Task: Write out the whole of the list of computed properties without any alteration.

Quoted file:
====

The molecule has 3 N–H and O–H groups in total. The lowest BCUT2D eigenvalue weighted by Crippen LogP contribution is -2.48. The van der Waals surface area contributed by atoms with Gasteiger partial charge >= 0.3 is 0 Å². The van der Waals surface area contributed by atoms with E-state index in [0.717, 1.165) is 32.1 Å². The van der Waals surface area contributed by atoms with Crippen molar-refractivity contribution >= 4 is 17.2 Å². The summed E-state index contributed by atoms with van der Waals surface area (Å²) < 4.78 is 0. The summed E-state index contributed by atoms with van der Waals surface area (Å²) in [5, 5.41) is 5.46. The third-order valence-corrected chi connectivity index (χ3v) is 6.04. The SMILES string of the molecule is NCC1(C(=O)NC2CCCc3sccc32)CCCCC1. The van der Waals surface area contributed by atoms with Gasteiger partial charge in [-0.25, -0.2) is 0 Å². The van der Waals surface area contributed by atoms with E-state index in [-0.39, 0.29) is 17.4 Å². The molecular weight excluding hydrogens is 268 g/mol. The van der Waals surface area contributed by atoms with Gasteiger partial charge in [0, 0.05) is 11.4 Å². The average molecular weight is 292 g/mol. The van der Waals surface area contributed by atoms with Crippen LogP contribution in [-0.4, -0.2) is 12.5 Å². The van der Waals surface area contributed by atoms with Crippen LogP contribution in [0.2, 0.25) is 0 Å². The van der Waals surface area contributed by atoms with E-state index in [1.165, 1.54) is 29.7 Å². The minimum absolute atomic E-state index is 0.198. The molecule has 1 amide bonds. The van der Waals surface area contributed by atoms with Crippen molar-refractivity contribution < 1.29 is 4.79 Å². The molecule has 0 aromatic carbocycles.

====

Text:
The molecule has 3 N–H and O–H groups in total. The lowest BCUT2D eigenvalue weighted by Crippen LogP contribution is -2.48. The van der Waals surface area contributed by atoms with Gasteiger partial charge >= 0.3 is 0 Å². The van der Waals surface area contributed by atoms with E-state index in [0.717, 1.165) is 32.1 Å². The van der Waals surface area contributed by atoms with Crippen molar-refractivity contribution >= 4 is 17.2 Å². The summed E-state index contributed by atoms with van der Waals surface area (Å²) < 4.78 is 0. The summed E-state index contributed by atoms with van der Waals surface area (Å²) in [5, 5.41) is 5.46. The third-order valence-corrected chi connectivity index (χ3v) is 6.04. The SMILES string of the molecule is NCC1(C(=O)NC2CCCc3sccc32)CCCCC1. The van der Waals surface area contributed by atoms with Gasteiger partial charge in [-0.25, -0.2) is 0 Å². The van der Waals surface area contributed by atoms with E-state index in [-0.39, 0.29) is 17.4 Å². The molecular weight excluding hydrogens is 268 g/mol. The van der Waals surface area contributed by atoms with Gasteiger partial charge in [0, 0.05) is 11.4 Å². The average molecular weight is 292 g/mol. The van der Waals surface area contributed by atoms with Crippen LogP contribution in [-0.4, -0.2) is 12.5 Å². The van der Waals surface area contributed by atoms with Crippen LogP contribution in [0.2, 0.25) is 0 Å². The van der Waals surface area contributed by atoms with E-state index in [1.165, 1.54) is 29.7 Å². The minimum absolute atomic E-state index is 0.198. The molecule has 1 amide bonds. The van der Waals surface area contributed by atoms with Crippen molar-refractivity contribution < 1.29 is 4.79 Å². The molecule has 0 aromatic carbocycles.